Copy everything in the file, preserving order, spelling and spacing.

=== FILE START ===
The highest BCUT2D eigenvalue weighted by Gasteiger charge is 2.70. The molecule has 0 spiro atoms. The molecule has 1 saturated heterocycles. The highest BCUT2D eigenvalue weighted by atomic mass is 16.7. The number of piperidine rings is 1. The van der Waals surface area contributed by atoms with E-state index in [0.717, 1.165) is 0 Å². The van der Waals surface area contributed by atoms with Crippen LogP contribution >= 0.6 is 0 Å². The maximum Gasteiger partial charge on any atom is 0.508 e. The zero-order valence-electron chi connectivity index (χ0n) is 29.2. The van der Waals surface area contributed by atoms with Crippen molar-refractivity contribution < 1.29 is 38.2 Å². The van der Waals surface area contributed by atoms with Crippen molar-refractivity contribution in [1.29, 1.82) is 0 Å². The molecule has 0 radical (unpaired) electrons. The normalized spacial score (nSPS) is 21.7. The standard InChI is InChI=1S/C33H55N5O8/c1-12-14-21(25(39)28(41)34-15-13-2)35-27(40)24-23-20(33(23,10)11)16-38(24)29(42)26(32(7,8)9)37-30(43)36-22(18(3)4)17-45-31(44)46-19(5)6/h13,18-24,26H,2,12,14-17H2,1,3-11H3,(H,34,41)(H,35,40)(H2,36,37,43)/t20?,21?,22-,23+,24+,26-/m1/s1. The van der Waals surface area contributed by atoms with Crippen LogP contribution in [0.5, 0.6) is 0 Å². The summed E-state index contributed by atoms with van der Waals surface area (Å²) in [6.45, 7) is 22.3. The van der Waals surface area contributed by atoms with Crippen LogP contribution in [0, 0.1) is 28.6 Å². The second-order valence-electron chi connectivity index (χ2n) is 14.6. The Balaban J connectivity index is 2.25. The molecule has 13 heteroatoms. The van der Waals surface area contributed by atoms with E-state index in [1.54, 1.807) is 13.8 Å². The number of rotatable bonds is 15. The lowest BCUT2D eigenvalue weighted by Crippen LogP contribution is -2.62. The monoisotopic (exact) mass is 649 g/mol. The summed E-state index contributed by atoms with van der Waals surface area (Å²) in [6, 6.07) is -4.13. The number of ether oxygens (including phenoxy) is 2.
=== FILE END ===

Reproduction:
The highest BCUT2D eigenvalue weighted by Gasteiger charge is 2.70. The molecule has 0 spiro atoms. The molecule has 1 saturated heterocycles. The highest BCUT2D eigenvalue weighted by atomic mass is 16.7. The number of piperidine rings is 1. The van der Waals surface area contributed by atoms with E-state index in [0.717, 1.165) is 0 Å². The van der Waals surface area contributed by atoms with Crippen LogP contribution >= 0.6 is 0 Å². The maximum Gasteiger partial charge on any atom is 0.508 e. The zero-order valence-electron chi connectivity index (χ0n) is 29.2. The van der Waals surface area contributed by atoms with Crippen molar-refractivity contribution < 1.29 is 38.2 Å². The van der Waals surface area contributed by atoms with Crippen molar-refractivity contribution in [1.29, 1.82) is 0 Å². The molecule has 0 radical (unpaired) electrons. The normalized spacial score (nSPS) is 21.7. The standard InChI is InChI=1S/C33H55N5O8/c1-12-14-21(25(39)28(41)34-15-13-2)35-27(40)24-23-20(33(23,10)11)16-38(24)29(42)26(32(7,8)9)37-30(43)36-22(18(3)4)17-45-31(44)46-19(5)6/h13,18-24,26H,2,12,14-17H2,1,3-11H3,(H,34,41)(H,35,40)(H2,36,37,43)/t20?,21?,22-,23+,24+,26-/m1/s1. The van der Waals surface area contributed by atoms with Crippen LogP contribution in [0.5, 0.6) is 0 Å². The summed E-state index contributed by atoms with van der Waals surface area (Å²) in [6.45, 7) is 22.3. The van der Waals surface area contributed by atoms with Crippen LogP contribution in [0, 0.1) is 28.6 Å². The second-order valence-electron chi connectivity index (χ2n) is 14.6. The Balaban J connectivity index is 2.25. The molecule has 13 heteroatoms. The van der Waals surface area contributed by atoms with E-state index in [1.54, 1.807) is 13.8 Å². The number of rotatable bonds is 15. The lowest BCUT2D eigenvalue weighted by Crippen LogP contribution is -2.62. The monoisotopic (exact) mass is 649 g/mol. The summed E-state index contributed by atoms with van der Waals surface area (Å²) in [6, 6.07) is -4.13. The number of ether oxygens (including phenoxy) is 2.